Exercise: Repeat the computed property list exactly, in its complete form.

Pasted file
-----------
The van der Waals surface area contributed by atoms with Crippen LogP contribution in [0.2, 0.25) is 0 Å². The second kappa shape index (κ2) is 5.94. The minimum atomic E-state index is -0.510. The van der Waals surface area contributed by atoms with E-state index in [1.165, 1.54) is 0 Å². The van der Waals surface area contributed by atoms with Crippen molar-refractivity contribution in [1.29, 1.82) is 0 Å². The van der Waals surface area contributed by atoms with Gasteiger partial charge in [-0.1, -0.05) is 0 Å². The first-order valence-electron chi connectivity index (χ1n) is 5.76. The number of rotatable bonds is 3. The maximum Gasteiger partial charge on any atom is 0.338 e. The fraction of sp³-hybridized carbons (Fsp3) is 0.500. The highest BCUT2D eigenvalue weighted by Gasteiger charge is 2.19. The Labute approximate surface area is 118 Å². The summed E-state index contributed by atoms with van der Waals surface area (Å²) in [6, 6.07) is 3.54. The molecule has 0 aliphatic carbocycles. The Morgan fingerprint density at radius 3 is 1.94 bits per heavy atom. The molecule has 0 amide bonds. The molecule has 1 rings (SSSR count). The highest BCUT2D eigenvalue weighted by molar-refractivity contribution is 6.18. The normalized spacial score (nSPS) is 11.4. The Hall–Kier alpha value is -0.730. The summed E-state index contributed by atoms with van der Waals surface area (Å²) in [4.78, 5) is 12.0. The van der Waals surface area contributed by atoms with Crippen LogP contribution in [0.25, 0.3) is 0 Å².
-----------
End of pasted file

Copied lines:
The van der Waals surface area contributed by atoms with Crippen LogP contribution in [0.2, 0.25) is 0 Å². The second kappa shape index (κ2) is 5.94. The minimum atomic E-state index is -0.510. The van der Waals surface area contributed by atoms with E-state index in [1.165, 1.54) is 0 Å². The van der Waals surface area contributed by atoms with Crippen molar-refractivity contribution in [1.29, 1.82) is 0 Å². The van der Waals surface area contributed by atoms with Gasteiger partial charge in [-0.1, -0.05) is 0 Å². The first-order valence-electron chi connectivity index (χ1n) is 5.76. The number of rotatable bonds is 3. The maximum Gasteiger partial charge on any atom is 0.338 e. The fraction of sp³-hybridized carbons (Fsp3) is 0.500. The highest BCUT2D eigenvalue weighted by Gasteiger charge is 2.19. The Labute approximate surface area is 118 Å². The summed E-state index contributed by atoms with van der Waals surface area (Å²) in [6, 6.07) is 3.54. The molecule has 0 aliphatic carbocycles. The Morgan fingerprint density at radius 3 is 1.94 bits per heavy atom. The molecule has 0 amide bonds. The molecule has 1 rings (SSSR count). The highest BCUT2D eigenvalue weighted by molar-refractivity contribution is 6.18. The normalized spacial score (nSPS) is 11.4. The Hall–Kier alpha value is -0.730. The summed E-state index contributed by atoms with van der Waals surface area (Å²) in [4.78, 5) is 12.0. The van der Waals surface area contributed by atoms with Crippen LogP contribution in [0.25, 0.3) is 0 Å².